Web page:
Mongoose (Herpestes javanicus)
Regulatory Status: Hawai’i Injurious Wildlife (HAR 124). It is against Hawai’i State law for any person to introduce, keep or breed any mongoose within the State except by permit from HDOA; permits are not issued for Kaua’i County or the island of Lana’i. Fines for violations are between $250 and $1,000 for each mongoose introduced, kept or bred. HDOA Animal Industry Division Quarantine Rules HAR 142-92.
Prevention and Control Category: KISC Target Species.
Report this species if seen on Kaua’i or Lana’i!
Mongoose are a weasel-like animal totaling about 26″ in length with a long, brownish body, short legs and a tail as long as its body. They have small rounded ears and a pointed nose. The mongoose is active during the day and generally sleeps in dens at night.
Mongoose are opportunistic feeders that will eat birds, small mammals, reptiles, insects, fruits, and plants. They prey on the eggs and hatchlings of native ground nesting birds and endangered sea turtles. The small Indian mongoose has been blamed with the extinction of ground-nesting birds in Jamaica and Fiji and commonly kill birds, including 8 federally listed endangered Hawaiian birds, such as the Hawaiian crow (‘alalā), petrels (ʻuʻau) and Hawaiian goose (nēnē). It was estimated in 1999 that mongoose cause $50 million in damages to Hawai`i and Puerto Rico annually.
The mongooses found in Hawai’i are native to India and were originally introduced to Hawai’i Island in 1883 by the sugar industry to control rats in sugarcane fields on Maui, Moloka’i and O’ahu. The introduction of mongoose was misguided- while rodents make up a large portion of the mongooses’ diet, their substantial negative impact on other desirable birds, insects, and animals outweighs their minor impact on rat populations. Mongoose are now widespread on Hawai’i island, O’ahu, Maui, and Moloka’i (It is not necessary to report sightings on these islands). There are no known populations on Lanaʻi and Kauaʻi. Mongooses can live in both wet and dry conditions including gardens, grasslands, and forests.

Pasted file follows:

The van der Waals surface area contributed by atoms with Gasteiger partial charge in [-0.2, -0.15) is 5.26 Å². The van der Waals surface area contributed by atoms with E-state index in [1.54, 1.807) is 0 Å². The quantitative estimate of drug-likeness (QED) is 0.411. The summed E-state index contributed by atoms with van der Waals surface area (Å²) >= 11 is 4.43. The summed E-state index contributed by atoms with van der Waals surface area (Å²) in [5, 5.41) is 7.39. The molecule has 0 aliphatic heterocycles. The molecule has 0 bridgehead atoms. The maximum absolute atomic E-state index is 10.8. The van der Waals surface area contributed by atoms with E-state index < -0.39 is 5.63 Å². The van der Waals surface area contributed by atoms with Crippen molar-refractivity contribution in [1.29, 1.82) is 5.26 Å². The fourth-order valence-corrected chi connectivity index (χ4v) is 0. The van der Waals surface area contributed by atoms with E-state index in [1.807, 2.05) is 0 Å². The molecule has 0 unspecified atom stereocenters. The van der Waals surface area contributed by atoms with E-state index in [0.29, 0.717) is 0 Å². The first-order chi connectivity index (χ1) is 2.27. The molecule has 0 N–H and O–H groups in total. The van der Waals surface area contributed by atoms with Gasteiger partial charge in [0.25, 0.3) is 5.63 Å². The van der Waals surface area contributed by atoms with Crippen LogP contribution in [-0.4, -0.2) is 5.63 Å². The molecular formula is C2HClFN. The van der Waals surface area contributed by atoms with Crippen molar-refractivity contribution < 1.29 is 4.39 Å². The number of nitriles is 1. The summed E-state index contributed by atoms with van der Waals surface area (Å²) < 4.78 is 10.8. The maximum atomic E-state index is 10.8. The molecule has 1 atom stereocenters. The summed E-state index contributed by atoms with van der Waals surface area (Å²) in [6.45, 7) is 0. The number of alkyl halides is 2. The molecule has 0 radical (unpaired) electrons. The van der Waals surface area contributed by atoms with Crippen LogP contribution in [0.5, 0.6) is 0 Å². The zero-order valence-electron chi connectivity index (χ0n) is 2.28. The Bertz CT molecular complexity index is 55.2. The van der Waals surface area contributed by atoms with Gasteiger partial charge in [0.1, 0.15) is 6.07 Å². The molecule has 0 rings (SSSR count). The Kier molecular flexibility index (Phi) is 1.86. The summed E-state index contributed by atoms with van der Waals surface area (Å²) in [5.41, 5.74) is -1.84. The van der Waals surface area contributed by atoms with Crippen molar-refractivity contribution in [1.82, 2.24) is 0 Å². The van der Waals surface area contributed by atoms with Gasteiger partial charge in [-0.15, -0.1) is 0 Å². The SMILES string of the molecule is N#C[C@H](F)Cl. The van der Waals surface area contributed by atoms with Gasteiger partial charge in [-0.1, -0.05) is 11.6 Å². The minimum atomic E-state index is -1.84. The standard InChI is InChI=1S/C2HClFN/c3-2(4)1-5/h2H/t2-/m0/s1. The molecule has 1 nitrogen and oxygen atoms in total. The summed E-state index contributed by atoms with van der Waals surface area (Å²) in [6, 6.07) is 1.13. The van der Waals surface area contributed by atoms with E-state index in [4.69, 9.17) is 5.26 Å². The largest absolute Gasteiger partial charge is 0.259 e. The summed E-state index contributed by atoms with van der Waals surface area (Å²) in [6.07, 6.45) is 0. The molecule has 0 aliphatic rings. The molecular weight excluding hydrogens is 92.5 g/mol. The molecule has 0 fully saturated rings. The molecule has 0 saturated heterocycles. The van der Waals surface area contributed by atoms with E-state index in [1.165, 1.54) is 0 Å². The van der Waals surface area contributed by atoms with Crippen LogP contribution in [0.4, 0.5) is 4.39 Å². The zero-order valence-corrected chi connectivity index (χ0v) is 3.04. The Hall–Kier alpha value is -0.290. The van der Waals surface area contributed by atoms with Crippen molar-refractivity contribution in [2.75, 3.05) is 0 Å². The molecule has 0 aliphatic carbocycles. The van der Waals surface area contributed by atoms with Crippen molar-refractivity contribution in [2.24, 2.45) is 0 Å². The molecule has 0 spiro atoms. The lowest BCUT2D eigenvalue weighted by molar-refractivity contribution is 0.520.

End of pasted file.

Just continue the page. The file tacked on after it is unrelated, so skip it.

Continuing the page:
Are Mongoose an Example of Biological Control Gone Wrong?
No. While the introduction of mongoose to Hawai’i is often casually referred to as an example of biological control gone wrong, the introduction of this species by private individuals in the sugarcane industry was not part of any scientific biological control process. Biological control, or “biocontrol,” is a robust scientific field in which research is done to identify a predator or pest of a given invasive species from its home range, followed by extensive research to determine whether the predator or pest- if introduced to Hawai’i- would impact only the invasive species in question. Mongoose did not undergo this evaluation prior to entry and should not be considered an example of biocontrol. You can learn more about modern biocontrol efforts at the HDOA Plant Pest Control, Biological Control Section website.
What you can do
If you see this species on Kauaʻi or Lanaʻi call 643-PEST or visit 643pest.org.
Cats, rats, and occasionally fleeing pheasants have been mistaken for mongooses. Cats have a rounder head, pointed ears, longer legs, a flat nose, and usually have a jumping pounce. Large rats run low to the ground, like mongooses, but are usually spotted at night (unlike mongooses). Pheasants also run with a low profile and since sighting them lasts only seconds, they can easily be mistaken.
For more information, see:
- Herpestes javanicus Datasheet from CABI
The Threat: Rodents & Mongoose from DLNR
Mongooses in Hawaii Newspapers from Hawai’i Digital Newspaper Project
- Biology and Impacts of Pacific Island Invasive Species. A Worldwide Review of Effects of the Small Indian Mongoose, Herpestes javanicus (Carnivora: Herpestidae). 2007. Hays and Conant.